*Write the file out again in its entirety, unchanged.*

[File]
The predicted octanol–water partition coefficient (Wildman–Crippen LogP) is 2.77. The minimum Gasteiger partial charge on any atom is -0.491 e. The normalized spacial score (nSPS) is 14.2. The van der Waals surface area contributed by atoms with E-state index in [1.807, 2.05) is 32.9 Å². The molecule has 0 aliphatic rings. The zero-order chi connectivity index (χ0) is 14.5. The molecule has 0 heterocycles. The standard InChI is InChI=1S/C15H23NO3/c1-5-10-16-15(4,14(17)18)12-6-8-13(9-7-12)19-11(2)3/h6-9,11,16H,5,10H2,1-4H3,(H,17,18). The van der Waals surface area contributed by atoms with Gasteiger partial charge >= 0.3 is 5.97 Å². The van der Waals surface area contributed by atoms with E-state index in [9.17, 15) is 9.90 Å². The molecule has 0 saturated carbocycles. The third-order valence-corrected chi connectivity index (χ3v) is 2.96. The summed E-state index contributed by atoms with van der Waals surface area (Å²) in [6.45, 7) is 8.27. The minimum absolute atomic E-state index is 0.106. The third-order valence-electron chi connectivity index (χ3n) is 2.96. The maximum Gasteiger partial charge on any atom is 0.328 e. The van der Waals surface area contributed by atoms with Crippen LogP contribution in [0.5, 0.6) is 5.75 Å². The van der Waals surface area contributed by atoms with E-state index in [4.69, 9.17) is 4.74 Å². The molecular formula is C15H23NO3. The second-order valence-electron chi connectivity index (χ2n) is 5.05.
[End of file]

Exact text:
The predicted octanol–water partition coefficient (Wildman–Crippen LogP) is 2.77. The minimum Gasteiger partial charge on any atom is -0.491 e. The normalized spacial score (nSPS) is 14.2. The van der Waals surface area contributed by atoms with E-state index in [1.807, 2.05) is 32.9 Å². The molecule has 0 aliphatic rings. The zero-order chi connectivity index (χ0) is 14.5. The molecule has 0 heterocycles. The standard InChI is InChI=1S/C15H23NO3/c1-5-10-16-15(4,14(17)18)12-6-8-13(9-7-12)19-11(2)3/h6-9,11,16H,5,10H2,1-4H3,(H,17,18). The van der Waals surface area contributed by atoms with Gasteiger partial charge >= 0.3 is 5.97 Å². The van der Waals surface area contributed by atoms with E-state index in [9.17, 15) is 9.90 Å². The molecule has 0 saturated carbocycles. The third-order valence-corrected chi connectivity index (χ3v) is 2.96. The summed E-state index contributed by atoms with van der Waals surface area (Å²) in [6.45, 7) is 8.27. The minimum absolute atomic E-state index is 0.106. The third-order valence-electron chi connectivity index (χ3n) is 2.96. The maximum Gasteiger partial charge on any atom is 0.328 e. The van der Waals surface area contributed by atoms with Crippen LogP contribution in [0.5, 0.6) is 5.75 Å². The van der Waals surface area contributed by atoms with E-state index in [4.69, 9.17) is 4.74 Å². The molecular formula is C15H23NO3. The second-order valence-electron chi connectivity index (χ2n) is 5.05.